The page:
Tuesday, May 11, 2010

Archaeological dig begins in Chester's Grosvenor Park

Archaeologists and students from the University of Chester are about to embark on a month-long excavation to unearth vital clues about the history of Chester's Grosvenor Park.

Throughout May students will work with Cheshire West and Chester's (CWAC) Historic Environment Team to excavate remains associated with the Civil War, Medieval and Roman periods in the city's park.

Simon Ward, senior archaeologist with Cheshire West and Chester Council's Historic Environment Team, has joined with the University for the fourth consecutive year to direct the excavations, which are a key training experience for second year Archaeology students.

May's excavation officially launches a new research initiative between the University and the Historic Environment Team called the Chester Amphitheatre Environs Research Project (CAER Project).

This year's trench focuses on an area near the boundary with St John's Church and the proposed site of Cholmondley's Mansion. Excavations in this area last year showed that there are also potential Roman levels preserved here.

Dr Meggen Gondek, Programme Leader for Archaeology, said: "It is an exciting time to be an archaeologist in Chester with all the recent investigations and discoveries. Every find and archaeological feature adds another piece to the story of the city's rich heritage."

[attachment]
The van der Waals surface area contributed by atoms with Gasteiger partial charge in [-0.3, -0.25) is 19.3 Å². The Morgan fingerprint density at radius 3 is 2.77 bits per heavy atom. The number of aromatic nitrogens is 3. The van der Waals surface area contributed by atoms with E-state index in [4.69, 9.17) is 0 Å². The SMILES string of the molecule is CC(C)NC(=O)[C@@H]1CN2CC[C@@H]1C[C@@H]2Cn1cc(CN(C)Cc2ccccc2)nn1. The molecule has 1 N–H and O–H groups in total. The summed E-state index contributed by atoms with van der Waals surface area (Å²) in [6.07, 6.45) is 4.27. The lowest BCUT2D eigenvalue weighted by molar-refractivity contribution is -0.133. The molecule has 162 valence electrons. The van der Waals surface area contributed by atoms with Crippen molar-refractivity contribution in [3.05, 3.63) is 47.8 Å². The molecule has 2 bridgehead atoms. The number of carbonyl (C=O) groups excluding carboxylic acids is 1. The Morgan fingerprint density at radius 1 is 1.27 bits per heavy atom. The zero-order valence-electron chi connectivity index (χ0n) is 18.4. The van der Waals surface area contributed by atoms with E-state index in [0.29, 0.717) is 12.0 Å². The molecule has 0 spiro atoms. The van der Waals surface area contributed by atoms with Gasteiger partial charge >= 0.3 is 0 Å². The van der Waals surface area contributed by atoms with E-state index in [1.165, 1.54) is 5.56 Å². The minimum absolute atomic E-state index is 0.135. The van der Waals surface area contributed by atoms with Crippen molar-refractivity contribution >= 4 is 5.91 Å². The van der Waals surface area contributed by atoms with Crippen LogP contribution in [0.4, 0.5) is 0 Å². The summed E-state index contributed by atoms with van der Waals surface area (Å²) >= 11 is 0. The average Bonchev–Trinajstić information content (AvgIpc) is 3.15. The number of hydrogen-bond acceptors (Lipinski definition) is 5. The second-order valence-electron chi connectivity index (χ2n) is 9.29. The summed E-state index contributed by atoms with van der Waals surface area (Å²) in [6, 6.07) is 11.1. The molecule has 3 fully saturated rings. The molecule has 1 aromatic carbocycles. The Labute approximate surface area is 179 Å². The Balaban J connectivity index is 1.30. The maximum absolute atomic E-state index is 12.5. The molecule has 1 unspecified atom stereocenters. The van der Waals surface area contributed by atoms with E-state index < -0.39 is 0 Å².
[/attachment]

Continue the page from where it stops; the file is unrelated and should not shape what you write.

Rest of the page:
For the first time on this particular project the trainee and professional archaeologists will be keeping an online account of their finds in a blog, which goes live on May 4, so that interested parties can keep up to date with all the discoveries.

On Friday, May 21, and Saturday, May 22, the project will be opened up to members of the public who will be given tours of the site and the opportunity to quiz the staff and students. There will also be a chance to get involved in artefact handling and washing, as well as a ‘mini-dig' and colouring activities for children.

To follow the project online visit: www.univchester-parkdig.blogspot.com

Source: University of Chester